Tiny 3D-printed gift for Chinese President
Micro-objects were produced by means of a Nanoscribe 3D printer at Hamlyn Centre, Imperial College London
During his visit of the Hamlyn Centre at Imperial College London, the Chinese president Xi Jinping was very fascinated by tiny objects produced by means of a Nanoscribe 3D-printer.
The researchers showed the President three-dimensional objects narrower than a human hair. He and the Duke of York, who was also visiting the college, were presented with tiny gifts demonstrating the outstanding capabilities the high-tech 3D printers. While Xi Jingping could take home a section of the Chinese Great Wall on the micrometer scale, Prince Andrew got a panda leaping over a bamboo that was printed to the tip of a needle. “The height of the panda is approximately 50 micrometers, or half the width of a human hair”, explained Maura Power, a PhD student supervised by Professor Yang at Hamlyn Centre.
The underlying cutting-edge technique of this 3D printing process is called two-photon polymerization (2PP). It allows the researchers at Hamlyn Centre to develop previously impossible medical therapies and devices, e.g. swimming microrobots for targeted drug delivery as well as ultra-small instruments for microsurgery.
You can watch a movie of the printing process of the tiny Chinese Great Wall here: Imperial College London - Great Wall Printing Process
Also read the complete story of the Chinese president’s visit: Imperial College London - New 3D printing tech empowers surgeons at a nano scale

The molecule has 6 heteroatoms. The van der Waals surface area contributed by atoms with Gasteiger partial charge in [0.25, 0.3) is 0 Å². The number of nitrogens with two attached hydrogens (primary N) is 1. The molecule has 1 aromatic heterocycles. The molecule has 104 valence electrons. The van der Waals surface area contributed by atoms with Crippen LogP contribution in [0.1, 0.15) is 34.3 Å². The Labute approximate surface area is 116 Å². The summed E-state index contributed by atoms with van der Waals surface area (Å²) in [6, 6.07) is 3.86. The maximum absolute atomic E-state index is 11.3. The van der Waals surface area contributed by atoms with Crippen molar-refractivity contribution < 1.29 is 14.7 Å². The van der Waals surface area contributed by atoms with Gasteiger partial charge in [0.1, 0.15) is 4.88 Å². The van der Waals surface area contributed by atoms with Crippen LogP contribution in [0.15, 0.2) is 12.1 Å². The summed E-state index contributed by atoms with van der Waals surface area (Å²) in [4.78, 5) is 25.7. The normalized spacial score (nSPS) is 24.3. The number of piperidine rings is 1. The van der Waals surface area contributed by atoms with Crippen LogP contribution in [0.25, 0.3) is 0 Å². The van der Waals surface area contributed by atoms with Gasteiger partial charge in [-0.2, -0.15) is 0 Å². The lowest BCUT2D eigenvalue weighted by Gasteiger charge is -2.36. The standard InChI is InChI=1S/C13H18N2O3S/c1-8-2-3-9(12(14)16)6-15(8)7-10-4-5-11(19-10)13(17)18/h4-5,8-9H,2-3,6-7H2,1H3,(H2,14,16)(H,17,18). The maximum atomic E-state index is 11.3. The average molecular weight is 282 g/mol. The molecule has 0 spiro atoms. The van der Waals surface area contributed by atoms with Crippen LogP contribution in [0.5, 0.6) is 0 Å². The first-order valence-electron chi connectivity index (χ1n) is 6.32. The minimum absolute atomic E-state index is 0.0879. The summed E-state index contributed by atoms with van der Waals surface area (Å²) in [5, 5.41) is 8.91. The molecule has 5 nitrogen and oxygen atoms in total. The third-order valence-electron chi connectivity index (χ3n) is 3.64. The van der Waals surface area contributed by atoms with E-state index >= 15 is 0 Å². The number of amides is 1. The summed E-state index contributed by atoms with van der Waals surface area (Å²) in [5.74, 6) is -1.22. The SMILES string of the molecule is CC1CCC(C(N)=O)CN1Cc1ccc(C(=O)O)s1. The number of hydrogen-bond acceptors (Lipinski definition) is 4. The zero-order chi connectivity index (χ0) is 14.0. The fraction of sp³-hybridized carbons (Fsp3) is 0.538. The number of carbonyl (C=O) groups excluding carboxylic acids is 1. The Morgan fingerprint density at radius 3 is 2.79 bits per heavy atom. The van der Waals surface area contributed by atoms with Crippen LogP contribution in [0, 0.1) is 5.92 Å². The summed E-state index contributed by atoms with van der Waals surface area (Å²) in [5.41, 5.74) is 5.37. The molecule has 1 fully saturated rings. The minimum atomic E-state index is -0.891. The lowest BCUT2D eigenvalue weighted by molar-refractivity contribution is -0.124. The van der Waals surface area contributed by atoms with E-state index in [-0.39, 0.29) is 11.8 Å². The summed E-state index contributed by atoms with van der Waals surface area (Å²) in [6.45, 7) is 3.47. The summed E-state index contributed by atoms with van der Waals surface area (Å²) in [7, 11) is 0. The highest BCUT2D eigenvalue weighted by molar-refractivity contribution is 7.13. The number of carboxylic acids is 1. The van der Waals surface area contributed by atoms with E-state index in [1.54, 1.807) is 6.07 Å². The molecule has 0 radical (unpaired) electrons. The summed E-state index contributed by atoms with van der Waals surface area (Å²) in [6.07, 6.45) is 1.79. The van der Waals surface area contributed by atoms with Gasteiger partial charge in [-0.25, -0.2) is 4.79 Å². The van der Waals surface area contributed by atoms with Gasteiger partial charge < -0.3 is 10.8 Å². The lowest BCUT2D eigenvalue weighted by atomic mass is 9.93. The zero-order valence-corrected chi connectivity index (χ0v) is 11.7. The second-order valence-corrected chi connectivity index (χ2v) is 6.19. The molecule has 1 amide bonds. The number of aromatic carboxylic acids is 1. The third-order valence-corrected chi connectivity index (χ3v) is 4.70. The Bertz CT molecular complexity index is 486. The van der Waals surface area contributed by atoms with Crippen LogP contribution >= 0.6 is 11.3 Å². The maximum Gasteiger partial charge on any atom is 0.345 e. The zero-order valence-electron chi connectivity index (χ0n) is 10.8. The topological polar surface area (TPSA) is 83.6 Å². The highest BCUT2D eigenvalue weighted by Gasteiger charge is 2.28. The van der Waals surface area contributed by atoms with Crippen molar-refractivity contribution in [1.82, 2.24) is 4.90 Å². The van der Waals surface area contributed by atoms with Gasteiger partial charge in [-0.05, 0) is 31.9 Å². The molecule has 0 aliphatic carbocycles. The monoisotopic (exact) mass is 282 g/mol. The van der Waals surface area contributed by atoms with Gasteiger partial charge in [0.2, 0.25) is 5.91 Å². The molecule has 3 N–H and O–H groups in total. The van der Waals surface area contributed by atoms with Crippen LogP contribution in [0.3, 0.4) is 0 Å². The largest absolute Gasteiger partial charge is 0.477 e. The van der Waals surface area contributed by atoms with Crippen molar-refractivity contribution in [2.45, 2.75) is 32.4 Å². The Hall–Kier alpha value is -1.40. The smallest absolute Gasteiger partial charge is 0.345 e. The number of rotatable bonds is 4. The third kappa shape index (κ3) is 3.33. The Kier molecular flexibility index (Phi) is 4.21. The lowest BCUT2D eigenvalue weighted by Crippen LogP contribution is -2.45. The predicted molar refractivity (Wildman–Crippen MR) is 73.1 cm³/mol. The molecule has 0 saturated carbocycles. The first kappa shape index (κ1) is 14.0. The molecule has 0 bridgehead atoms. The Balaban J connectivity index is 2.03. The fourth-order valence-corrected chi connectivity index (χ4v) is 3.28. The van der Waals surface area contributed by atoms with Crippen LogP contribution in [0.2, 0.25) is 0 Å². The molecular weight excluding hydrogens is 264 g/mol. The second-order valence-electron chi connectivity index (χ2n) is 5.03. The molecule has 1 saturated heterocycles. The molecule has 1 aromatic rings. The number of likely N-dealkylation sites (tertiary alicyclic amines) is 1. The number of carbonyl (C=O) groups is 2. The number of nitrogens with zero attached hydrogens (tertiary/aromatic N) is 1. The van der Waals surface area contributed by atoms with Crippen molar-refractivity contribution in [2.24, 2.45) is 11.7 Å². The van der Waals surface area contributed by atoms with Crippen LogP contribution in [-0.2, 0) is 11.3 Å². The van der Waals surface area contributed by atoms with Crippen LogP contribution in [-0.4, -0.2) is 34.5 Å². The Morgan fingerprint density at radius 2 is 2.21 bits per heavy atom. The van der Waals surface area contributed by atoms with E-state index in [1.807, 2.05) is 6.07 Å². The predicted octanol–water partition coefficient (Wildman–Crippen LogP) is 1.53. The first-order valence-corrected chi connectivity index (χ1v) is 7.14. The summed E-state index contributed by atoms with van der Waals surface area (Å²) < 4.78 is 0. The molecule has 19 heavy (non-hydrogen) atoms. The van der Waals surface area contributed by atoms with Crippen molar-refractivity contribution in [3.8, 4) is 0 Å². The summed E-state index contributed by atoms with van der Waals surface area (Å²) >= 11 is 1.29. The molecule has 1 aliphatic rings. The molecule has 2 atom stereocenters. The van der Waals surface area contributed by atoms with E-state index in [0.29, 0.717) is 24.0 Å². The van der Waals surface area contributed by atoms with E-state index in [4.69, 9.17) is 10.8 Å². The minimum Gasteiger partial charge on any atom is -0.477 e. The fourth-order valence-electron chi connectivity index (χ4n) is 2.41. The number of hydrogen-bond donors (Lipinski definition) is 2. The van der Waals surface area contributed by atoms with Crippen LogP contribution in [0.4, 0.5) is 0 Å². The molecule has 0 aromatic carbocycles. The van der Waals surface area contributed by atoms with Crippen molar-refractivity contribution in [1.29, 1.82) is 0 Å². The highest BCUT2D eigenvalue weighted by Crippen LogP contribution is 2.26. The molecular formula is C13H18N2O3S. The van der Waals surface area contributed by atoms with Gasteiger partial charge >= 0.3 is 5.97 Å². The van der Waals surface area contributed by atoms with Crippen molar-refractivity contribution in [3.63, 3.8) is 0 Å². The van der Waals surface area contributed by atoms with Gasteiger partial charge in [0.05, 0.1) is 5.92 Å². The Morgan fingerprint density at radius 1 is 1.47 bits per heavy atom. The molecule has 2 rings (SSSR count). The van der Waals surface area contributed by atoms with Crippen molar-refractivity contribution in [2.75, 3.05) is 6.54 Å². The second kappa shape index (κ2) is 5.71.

Nanoscribe GmbH is the world technology and market leader in 3D printing on the nano-, micro-, and mesoscale. Its high performance 3D printers are based on two-photon polymerization and are used in research and industry. The portfolio is complemented by tailor-made photoresists andprocess solutions. The efficiency of the trailblazing Photonic Professional GT system was highlighted in February 2014 by the bestowal of the Prism Award in San Francisco in the category of “Advanced Manufacturing.” This year, Nanoscribe was one of three finalists at the “Deutscher Gründerpreis” in the category “Aufsteiger”. Hence the company represents one of the most successful young companies of the last few years in Germany. In 2007, Nanoscribe was the first spin-off to emerge from the Karlsruhe Institute of Technology (KIT).
(1) Section of the Chinese Great Wall on the micrometer scale printed with a Nanoscribe system at The Hamlyn Centre, Imperial College London.
(2) Panda leaping over a bamboo printed to the tip of a needle. Img: Hamlyn Centre, Imperial College London.